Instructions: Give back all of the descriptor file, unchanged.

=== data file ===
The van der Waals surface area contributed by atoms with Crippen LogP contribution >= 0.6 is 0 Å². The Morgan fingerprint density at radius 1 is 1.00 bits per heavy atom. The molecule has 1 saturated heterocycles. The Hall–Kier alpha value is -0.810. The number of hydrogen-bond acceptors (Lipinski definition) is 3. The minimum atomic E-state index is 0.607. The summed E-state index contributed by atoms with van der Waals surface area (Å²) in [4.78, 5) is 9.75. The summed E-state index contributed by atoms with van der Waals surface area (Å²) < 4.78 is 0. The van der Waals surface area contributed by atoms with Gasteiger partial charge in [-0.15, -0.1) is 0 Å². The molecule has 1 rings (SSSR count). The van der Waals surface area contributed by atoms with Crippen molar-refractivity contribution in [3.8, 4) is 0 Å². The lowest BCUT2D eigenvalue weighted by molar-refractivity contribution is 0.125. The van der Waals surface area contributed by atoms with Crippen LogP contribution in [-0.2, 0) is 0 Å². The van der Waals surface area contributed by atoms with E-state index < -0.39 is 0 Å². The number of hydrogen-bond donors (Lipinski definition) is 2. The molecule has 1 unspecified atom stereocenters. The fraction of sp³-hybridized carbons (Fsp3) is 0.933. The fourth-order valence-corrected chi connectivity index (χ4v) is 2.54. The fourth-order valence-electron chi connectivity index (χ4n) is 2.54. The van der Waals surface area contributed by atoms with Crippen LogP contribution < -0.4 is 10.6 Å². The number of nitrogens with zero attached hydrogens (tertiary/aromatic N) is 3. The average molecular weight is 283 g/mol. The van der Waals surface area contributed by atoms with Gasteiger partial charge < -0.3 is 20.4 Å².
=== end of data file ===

The van der Waals surface area contributed by atoms with Crippen LogP contribution >= 0.6 is 0 Å². The Morgan fingerprint density at radius 1 is 1.00 bits per heavy atom. The molecule has 1 saturated heterocycles. The Hall–Kier alpha value is -0.810. The number of hydrogen-bond acceptors (Lipinski definition) is 3. The minimum atomic E-state index is 0.607. The summed E-state index contributed by atoms with van der Waals surface area (Å²) in [4.78, 5) is 9.75. The summed E-state index contributed by atoms with van der Waals surface area (Å²) < 4.78 is 0. The van der Waals surface area contributed by atoms with Gasteiger partial charge in [-0.15, -0.1) is 0 Å². The molecule has 1 rings (SSSR count). The van der Waals surface area contributed by atoms with Crippen molar-refractivity contribution in [3.8, 4) is 0 Å². The lowest BCUT2D eigenvalue weighted by molar-refractivity contribution is 0.125. The van der Waals surface area contributed by atoms with Crippen LogP contribution in [-0.2, 0) is 0 Å². The van der Waals surface area contributed by atoms with E-state index < -0.39 is 0 Å². The number of hydrogen-bond donors (Lipinski definition) is 2. The molecule has 1 unspecified atom stereocenters. The fraction of sp³-hybridized carbons (Fsp3) is 0.933. The fourth-order valence-corrected chi connectivity index (χ4v) is 2.54. The fourth-order valence-electron chi connectivity index (χ4n) is 2.54. The van der Waals surface area contributed by atoms with Crippen LogP contribution < -0.4 is 10.6 Å². The number of nitrogens with zero attached hydrogens (tertiary/aromatic N) is 3. The average molecular weight is 283 g/mol. The van der Waals surface area contributed by atoms with Gasteiger partial charge < -0.3 is 20.4 Å².